"All the things I love is what my business is all about," Martha Stewart was once quoted as saying, and it couldn’t be truer. Possibly the most illustrious personality in the home/lifestyle category, the domestic diva channeled her passion for cooking, gardening and creating “good things” into a multimillion dollar enterprise. Martha Stewart Living Omnimedia (MSLO), a multimedia and merchandising company in New York, includes a bevy of retail offerings like the Martha Stewart Collection at Macy's and Martha Stewart Everyday at Kmart. Reported fiscal 2008 year-end sales weighed in at $284 million.
So, why forge into the household cleaner category, where sales fell 2.7% to $1.5 billion for the year ended Nov. 1, 2009, according to Information Resources, Inc. (IRI)?
The answer is Home Depot.
In September 2009, the national retailer announced a partnership with MSLO that weaves the Martha Stewart Living brand throughout many of its existing Do-It-Yourself (DIY) categories—including outdoor living, home organization, paint, and now, the Martha Stewart Clean range of natural household products.
The Martha Stewart Clean collection includes 10 “environmentally-friendly” cleaning products for laundry, kitchen and bath. It features everything from a multi-use Martha Stewart Clean Dish Hand Soap ($3.99) to a double concentrated (2x) laundry detergent ($17.99) enough for 85 loads in both regular and High Efficiency (HE) machines.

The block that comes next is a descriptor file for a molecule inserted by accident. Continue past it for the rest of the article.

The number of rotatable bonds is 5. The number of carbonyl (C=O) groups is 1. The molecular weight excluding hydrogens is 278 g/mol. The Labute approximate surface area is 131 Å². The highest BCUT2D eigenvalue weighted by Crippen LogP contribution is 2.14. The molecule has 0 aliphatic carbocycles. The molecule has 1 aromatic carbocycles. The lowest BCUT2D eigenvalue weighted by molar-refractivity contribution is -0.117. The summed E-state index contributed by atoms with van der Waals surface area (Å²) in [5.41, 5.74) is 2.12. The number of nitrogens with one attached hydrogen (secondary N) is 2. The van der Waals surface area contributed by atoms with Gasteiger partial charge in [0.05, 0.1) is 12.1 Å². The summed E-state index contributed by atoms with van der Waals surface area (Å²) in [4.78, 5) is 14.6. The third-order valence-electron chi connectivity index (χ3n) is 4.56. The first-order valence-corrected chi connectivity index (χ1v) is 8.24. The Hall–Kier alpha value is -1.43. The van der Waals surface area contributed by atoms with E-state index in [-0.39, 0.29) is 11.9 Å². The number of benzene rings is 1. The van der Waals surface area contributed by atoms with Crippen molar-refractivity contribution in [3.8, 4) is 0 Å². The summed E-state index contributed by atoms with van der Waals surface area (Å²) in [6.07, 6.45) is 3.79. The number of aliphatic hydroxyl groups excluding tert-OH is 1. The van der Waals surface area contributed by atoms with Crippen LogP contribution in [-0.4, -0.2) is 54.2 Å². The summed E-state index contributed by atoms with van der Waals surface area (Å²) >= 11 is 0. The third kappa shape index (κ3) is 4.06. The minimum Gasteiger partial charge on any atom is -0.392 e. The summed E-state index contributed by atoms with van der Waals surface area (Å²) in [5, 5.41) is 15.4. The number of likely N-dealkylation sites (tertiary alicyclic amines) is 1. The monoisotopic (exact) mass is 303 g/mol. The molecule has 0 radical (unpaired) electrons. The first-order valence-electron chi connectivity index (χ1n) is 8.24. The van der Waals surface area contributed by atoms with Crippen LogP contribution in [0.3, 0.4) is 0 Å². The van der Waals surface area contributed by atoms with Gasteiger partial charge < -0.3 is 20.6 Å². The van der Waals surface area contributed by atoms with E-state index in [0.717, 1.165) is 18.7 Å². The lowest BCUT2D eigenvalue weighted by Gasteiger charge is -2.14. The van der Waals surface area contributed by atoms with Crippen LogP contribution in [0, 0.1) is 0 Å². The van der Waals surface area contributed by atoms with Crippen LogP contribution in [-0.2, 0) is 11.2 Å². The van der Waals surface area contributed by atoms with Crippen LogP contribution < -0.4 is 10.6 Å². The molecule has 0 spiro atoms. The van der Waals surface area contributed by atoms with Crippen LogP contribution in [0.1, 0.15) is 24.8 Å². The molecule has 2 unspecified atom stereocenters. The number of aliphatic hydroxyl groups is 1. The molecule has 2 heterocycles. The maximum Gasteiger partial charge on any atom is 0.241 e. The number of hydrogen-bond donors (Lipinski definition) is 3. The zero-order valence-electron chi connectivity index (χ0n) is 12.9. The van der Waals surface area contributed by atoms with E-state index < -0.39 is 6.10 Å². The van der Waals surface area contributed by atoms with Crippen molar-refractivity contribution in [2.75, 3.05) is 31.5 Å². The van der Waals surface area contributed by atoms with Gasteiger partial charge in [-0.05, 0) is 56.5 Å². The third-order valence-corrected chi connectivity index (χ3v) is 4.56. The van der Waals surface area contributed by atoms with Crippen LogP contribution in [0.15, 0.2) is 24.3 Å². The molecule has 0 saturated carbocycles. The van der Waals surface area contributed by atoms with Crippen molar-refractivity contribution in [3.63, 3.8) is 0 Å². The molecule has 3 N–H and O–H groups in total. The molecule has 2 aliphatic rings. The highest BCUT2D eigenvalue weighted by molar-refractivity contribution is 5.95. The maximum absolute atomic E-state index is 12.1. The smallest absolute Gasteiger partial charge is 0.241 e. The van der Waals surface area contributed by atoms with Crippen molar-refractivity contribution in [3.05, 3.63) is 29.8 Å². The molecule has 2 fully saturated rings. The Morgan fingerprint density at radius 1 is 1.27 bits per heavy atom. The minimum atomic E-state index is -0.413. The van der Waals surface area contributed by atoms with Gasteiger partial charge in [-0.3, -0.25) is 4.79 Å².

To develop the line, Stewart partnered with Hain Celestial, a Melville, NY-based natural and organic personal care product company and leader in its category (sales of $117 million in 2008, as reported in Happi’s Top 50).
It's a good thing: Martha Stewart is expanding her empire by entering the household cleaning sector.
When asked what ingredients are crucial to the collection and why, Stewart replied,“It’s more about what ingredients aren’t used. Every product is made from more than 99% plant- and mineral-based ingredients and without artificial colors or added preservatives. We eliminated sodium lauryl sulfate, or SLS, a compound found in many cleaning products that is known to irritate the skin.”
As for the packaging, it’s green all around—and not in hue. The clear-colored bottles are recyclable; the shipping cartons are certified by the Forest Stewardship Council (FSC), a non-profit organization devoted to encouraging responsible management of global forests.
All Martha Stewart Clean products are DfE-compliant.
The Martha Stewart Clean range debuted for 2010 at Home Depot stores, Giant Eagle and Publix supermarkets and on Amazon.com.
More info: www.marthastewartclean.com